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VIDEO: The National Releases “Day I Die” on Video in Advance of New Album, ‘Sleep Well Beast’


The National is red hot.

One of the hardest working bands in the alternative world, the Brooklyn-via-Cincinnati band has released a new video and will be making a bevy of TV and tour appearances promoting their seventh album, Sleep Well Beast.

Sleep Well Beast drops next week. In New York The National will play an intimate show at Bowery Ballroom Sept. 6 for Forest Hills on Oct. 6; and in California,  the band hits The Hollywood Bowl on Oct. 11 and The Greek Theatre in Berkley on Oct. 14 with a matinee there on Oct. 15.

The National are hitting the road – Photo courtesy of the band

In advance of the release, The National releases their video “Day I Die,” which you can check out here.

Comprised of Matt Berninger on vocals, Aaron Dessner on keyboards and guitar with brother Bryce Dessner, Scott Devendorf on bass and Bryan Devendorf on drums.

Their first album, The National, was released in 2001 on the Dessners’ Brassland Records label. It was followed in 2003 with Sad Songs for Dirty Lovers, Alligator in 2005, Boxer in 2007 and High Violet in 2010. The album Trouble Will Find Me was nominated for a Best Alternative Music Album in 2013.

Hammons Reviews: Yo Yo Ma and Friends Show at Hollywood Bowl Brings Music Worlds Together

Global Ensemble Make Beautiful Noise at Hollywood Bowl

A night that brought worlds together - Photo © 2016 Craig Hammons

A night that brought worlds together – Photo © 2016 Craig Hammons


Yo Yo Ma and the Silk Road Ensemble bring the world together in music and song as they end their 17-date run of the USA at the Hollywood Bowl.

Yo Yo Ma is a man who understands once music hits the ear it makes order out of chaos.  It joins people together – there is no culture that doesn’t have music.  Ma brought together the evolution of his favorite 18-year project, The Silk Road Ensemble.

Transcending Borders

The music they create celebrates difference by exploring the unfamiliar and giving them the opportunity to build something new.

The opening fanfare showed what it is like to transcend borders and the joy of allowing it to happen thru music.  Cristina Pato from Spain playing Galician bagpipes and Wu Tong playing the Chinese horn in electrifying abandon meet center stage connecting two sides of the world and their cultural roots.  Next up was “Ichichila” a tune traditionally sung by the people of West Africa.  It had a cool relaxed vibe to it and a good way to set the tone for the evening.

© 2016 Craig Hammons

Bagpipes, horns and violins – Photo © 2016 Craig Hammons

Silk Road violinist Colin Jacobsen — originally from Minnesota — brought us “O’Neil’s Calavary March,” a tune in the Irish tradition that dates back to the early 1800s.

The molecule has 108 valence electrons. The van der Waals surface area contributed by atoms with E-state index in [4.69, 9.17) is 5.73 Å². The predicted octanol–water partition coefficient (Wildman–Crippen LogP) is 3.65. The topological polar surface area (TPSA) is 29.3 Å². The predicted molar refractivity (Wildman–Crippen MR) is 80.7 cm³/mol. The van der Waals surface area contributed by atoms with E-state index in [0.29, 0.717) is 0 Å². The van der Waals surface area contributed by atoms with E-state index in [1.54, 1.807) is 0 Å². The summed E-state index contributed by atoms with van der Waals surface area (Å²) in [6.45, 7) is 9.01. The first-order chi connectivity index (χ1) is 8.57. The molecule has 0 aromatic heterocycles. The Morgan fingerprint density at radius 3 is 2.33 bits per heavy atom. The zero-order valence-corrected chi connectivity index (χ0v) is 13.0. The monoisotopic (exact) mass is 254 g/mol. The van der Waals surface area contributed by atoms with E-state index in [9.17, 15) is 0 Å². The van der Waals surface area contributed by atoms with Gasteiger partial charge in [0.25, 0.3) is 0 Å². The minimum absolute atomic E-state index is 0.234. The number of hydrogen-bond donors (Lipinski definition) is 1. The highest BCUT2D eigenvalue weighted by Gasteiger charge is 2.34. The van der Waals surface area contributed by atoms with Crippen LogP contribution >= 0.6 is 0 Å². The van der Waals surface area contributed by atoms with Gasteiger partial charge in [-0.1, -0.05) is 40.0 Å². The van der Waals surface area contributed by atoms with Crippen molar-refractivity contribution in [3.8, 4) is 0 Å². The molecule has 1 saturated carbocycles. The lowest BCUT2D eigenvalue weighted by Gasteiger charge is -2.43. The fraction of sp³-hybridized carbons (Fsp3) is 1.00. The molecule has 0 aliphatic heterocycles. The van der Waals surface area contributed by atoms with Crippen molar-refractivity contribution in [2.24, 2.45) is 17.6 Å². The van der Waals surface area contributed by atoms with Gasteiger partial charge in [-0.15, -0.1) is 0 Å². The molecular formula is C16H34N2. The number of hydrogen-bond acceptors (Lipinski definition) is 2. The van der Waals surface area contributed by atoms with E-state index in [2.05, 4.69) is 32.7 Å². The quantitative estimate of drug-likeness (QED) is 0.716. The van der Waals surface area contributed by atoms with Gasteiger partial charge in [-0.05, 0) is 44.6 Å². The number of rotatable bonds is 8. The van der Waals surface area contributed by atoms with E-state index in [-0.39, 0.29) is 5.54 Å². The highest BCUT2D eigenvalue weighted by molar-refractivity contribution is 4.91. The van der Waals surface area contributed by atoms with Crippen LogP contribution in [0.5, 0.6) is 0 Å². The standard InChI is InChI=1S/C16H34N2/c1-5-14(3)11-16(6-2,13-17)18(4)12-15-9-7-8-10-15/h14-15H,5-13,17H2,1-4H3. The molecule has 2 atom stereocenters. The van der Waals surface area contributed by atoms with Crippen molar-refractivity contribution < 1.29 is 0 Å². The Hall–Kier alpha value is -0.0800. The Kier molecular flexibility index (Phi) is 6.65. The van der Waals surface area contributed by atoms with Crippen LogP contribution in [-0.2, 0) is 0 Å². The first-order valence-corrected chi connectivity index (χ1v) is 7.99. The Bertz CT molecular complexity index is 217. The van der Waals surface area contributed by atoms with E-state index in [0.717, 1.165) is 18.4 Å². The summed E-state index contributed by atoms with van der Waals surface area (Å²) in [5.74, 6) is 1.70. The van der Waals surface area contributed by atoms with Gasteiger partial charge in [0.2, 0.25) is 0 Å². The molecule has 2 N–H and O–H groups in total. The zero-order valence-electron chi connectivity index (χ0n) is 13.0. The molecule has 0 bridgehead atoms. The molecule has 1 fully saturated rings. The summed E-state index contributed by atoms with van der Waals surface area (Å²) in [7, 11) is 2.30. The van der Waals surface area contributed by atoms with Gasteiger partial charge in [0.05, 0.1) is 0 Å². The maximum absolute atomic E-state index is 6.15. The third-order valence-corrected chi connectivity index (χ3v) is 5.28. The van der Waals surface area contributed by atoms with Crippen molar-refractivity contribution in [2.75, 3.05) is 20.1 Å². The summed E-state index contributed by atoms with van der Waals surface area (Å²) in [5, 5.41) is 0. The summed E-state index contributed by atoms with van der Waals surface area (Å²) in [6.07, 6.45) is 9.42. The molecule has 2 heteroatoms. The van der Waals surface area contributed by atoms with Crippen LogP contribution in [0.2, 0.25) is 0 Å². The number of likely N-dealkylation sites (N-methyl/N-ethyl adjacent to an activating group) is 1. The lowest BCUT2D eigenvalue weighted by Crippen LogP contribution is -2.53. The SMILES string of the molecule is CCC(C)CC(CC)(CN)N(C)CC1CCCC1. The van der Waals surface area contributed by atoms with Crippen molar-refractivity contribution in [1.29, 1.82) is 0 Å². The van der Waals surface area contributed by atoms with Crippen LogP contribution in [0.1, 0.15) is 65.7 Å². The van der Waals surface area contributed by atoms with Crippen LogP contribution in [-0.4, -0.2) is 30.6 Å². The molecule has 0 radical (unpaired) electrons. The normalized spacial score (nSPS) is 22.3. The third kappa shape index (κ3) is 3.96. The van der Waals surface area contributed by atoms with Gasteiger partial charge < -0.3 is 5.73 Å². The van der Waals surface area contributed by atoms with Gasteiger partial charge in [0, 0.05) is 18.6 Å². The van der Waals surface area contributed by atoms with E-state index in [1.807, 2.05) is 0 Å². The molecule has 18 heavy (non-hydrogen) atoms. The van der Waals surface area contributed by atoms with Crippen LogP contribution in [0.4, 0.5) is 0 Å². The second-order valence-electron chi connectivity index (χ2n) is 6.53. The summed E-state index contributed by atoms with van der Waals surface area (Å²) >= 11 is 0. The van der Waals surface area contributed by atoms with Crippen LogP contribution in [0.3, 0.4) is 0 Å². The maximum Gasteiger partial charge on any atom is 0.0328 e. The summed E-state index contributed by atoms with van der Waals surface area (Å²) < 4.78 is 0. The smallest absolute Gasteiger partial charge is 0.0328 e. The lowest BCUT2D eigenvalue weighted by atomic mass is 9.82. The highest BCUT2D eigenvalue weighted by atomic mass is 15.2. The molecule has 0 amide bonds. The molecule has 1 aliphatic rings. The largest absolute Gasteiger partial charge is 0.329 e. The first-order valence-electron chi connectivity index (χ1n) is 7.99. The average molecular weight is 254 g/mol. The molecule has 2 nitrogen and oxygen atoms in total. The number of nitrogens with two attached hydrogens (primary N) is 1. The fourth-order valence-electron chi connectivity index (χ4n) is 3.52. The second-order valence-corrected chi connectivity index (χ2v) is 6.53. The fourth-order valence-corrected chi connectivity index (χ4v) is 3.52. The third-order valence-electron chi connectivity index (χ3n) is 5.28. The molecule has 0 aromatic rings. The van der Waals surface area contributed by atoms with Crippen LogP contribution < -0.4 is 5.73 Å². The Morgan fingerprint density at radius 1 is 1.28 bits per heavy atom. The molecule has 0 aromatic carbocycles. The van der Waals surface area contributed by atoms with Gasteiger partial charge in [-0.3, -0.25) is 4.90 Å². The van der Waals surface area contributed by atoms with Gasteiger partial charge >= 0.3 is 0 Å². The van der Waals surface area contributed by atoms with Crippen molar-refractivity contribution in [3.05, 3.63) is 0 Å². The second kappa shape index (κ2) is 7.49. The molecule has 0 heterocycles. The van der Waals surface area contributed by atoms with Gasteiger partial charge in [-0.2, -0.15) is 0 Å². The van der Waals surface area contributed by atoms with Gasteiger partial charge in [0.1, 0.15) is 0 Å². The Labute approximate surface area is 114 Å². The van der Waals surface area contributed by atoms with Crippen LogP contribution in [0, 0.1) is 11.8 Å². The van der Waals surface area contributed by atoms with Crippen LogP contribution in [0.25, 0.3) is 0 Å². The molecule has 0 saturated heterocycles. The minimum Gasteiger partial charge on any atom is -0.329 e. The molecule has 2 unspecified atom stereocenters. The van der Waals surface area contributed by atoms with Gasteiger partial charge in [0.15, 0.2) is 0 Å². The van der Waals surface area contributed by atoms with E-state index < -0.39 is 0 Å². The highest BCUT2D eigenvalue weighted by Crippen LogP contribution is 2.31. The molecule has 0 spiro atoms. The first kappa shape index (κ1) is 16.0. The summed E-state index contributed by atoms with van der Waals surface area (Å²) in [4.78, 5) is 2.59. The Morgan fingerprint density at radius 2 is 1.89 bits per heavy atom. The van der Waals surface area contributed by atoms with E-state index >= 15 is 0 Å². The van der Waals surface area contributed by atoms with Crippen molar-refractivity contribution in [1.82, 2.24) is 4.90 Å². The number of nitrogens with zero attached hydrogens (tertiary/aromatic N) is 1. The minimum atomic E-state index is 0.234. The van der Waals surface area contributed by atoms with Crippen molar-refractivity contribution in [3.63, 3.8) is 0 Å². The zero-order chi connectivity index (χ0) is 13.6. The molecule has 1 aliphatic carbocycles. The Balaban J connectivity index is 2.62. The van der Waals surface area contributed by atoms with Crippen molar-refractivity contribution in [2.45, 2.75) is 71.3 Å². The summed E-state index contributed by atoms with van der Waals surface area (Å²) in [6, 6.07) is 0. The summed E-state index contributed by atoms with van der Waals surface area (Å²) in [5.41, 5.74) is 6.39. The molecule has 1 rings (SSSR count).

It featured layers of instruments from a kamancheh, a pipa and some western strings.

On “Green (Vincent’s Tune)” they took a simple melody and turned it into an explosion of bass drumming and gong slamming gone mad.

My favorite song of the night was from Syrian clarinetist Kinan Azmeh called “Wedding.” He said that back home in Syria amist the bombs dropping and the daily fear, there is still the search for love.  This a song about coming together to beat the odds and celebrate.  He warned us that this song could get loud and next thing I knew it was like we were in a Syrian village party.  He dedicated it to all the Syrians who have managed to fall in love in the last five years.

Silk Road Ensemble

Ma did come forward to explain how the Silk Road Ensemble came together but mainly was just another member of the band.  He picked up his cello joined Christina Pato now on piano to do a piece together that was beautiful and full of emotion.

Myriad colors and music - Photo © 2016 Craig Hammons

Myriad colors and music – Photo © 2016 Craig Hammons

There were many other mergers of musicians and instruments some that seemed improvised while others were full grooves and rhythms.

Kayhan Kalhor, one of the band’s core members, plays a kamancheh otherwise known as an Iranian fiddle.  He was featured in many of the songs making his instrument sing while at time putting us into a trance.

Tribute to Prince

Some of the crowd wished there was more Ma but no one was disappointed.  They closed out the night with a colorful version of Prince’s “When Doves Cry” a song that fit well into their repertoire.   The Bowl was lit purple and the crowd was on their feet giving these musicians from around the world the standing ovation they deserve.

Many of the selections tonight were on the Silk Road’s new recording Sing Me Home. You can find out more about the Silk Road Ensemble at

Jeff Beck Celebrates 50 Years of Music With Special Musical Friends at The Hollywood Bowl

Jeff Beck Revs up His Past and Present with Once in a Lifetime Show

By CRAIG HAMMONS – Jeff Beck has been out on the road promoting his new album Loud Hailer.  However, the show at the Hollywood Bowl would be different, as Beck was celebrating 50 years of a legendary and diverse career.  Helping him celebrate along with other special guest would be no other than the mighty blues legend Buddy Guy.

Not wasting any time Buddy Guy came out smoking with “Damm Right I Got the Blues.”  At 80 years old this blues marvel shows no signs of slowing down.  He went thru his usual medley of songs in his arsenal and ventured out into the audience singing and playing his guitar like he sold his soul to the devil.  Even with a shorten set he was able to deliver the title track “Born to Play Guitar” of his new album of the same name.  After a bit of “Hoochie Coochie Man” and “Boom Boom” he then went into his signature song “Someone Else is Steppin’ In.”  Before leaving the stage he showed us how Jimi Hendrix did it and played with his teeth on a bit of “Voodoo Child (Slight Return).”  Buddy Guy is one badass that has paid his dues and lives the blues.

One of Jeff Beck's friends: Steven Tyler - Photo by Craig Hammons

One of Jeff Beck’s friends: Steven Tyler – Photo by Craig Hammons

After a brief video montage looking back at Jeff Beck’s career the guitar God took the stage with his white Fender Strat at his side ready to deliver the goods.  Opening with “The Revolution Will Be Televised” from his new album Loud Hailer caught the audience by surprise.  But the new vocalist Rosie Bones engaged the audience immediately by moving through the crowd while signing through a megaphone.